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February 2013
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April 2013

’Fess up: How many of you are this rigorous all the time?

This quotation caught my eye. It comes courtesy of Bryan Garner’s legal-writing blog:

The order of ideas in a sentence or paragraph should be such that the reader need not rearrange them in his mind. The natural arrangement of ideas in critical argument is: Statement of problem; Marshaling of evidence, first on main points, then on subsidiary ones — the same sequence kept throughout the argument; Credibility of evidence examined; Statement of possible implications of all evidence not wholly rejected; The weighing of conflicting evidence in the scale of probability; and Verdict.

—Robert Graves & Alan Hodge, The Reader Over Your Shoulder 171 (1943).

I wish I were this rigorous all of the time. A quotation worth printing out, clipping, and taping to the bathroom mirror.


Why the new pope does not need a Roman number

Query: Should the new pope be called Francis I, or just Francis? I think the Roman number will be unnecessary. There has been no other Pope Francis. So there is no need for a number to differentiate him from other Pope Francises. To call him Francis I would be like referring to a man as “Sr.” before there is a “Jr.” If there ever is another Pope Francis, we can call that pope Francis II and start calling this one Francis I.


Ever read a brief requiring this warning?

The good folks at Improbable Research call our attention to a document by the Department of Energy. The first page warns, “Portions of this document are illegible.” I have scrolled through it, and I’ve got to tell you, it’s no worse than some briefs or attached exhibits that I have strained to decipher.

The lesson: Presentation is important. If they can’t read it, they won’t. So make sure that your copier produces sharp copies. And make sure that any attached exhibits are readable. This may involve an archeological expedition in search of the most readable version of something that may have run through generations of photocpies and faxes. If you want your readers to actually read the damned thing, give them a version that they can actually read.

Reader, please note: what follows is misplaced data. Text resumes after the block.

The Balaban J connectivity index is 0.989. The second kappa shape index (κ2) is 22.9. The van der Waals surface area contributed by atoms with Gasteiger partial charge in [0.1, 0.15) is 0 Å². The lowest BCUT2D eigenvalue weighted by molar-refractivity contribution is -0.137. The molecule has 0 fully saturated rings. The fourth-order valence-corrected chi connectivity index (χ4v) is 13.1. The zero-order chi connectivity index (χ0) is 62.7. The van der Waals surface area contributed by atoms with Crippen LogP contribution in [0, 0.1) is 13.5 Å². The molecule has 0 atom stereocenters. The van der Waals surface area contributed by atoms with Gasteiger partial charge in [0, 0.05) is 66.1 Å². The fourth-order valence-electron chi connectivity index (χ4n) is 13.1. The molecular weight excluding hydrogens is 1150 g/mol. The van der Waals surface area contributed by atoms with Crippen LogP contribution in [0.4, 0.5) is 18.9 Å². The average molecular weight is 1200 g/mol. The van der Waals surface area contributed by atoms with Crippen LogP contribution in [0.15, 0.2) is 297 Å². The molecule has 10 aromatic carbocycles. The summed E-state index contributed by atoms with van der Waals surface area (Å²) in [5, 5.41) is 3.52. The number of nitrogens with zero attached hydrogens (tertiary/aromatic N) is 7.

Are we afflicted by the Dunning-Kruger problem?

The ABA Journal has an interesting article by Bryan Garner, Why Lawyers Can’t Write. The causes are pervasive and complex. What I found more interesting is Bryan’s identification of a related problem: Why lawyers don’t recognize the deficiencies in their own writing. He describes studies done in 1999 by psychologists David Dunning and Justin Kruger. These studies revealed the following tendencies in unskillful or unknowledgeable people:

  1. They often think that they are quite skillful or knowledgeable.
  2. They can't recognize genuine skill in others.
  3. They fail to recognize the extremity of their own inadequacy.
  4. They recognize and acknowledge their own previous unskillfullness only after highly effective training in the skill.
This reminds me of an old saying by my high-school Spanish and Latin teacher, Fr. Josef Gregor: “The more you know, the more you know you don’t know.” It also reminds me of my own past delusions about my athletic skills. I thought I was much better at ping-pong and tennis than I actually was; consistent losing did nothing to shake my delusion.

The truth is that none of us is immune to the Dunning-Kruger problem. The best defense against it is to never cease striving to learn more and to improve our skills.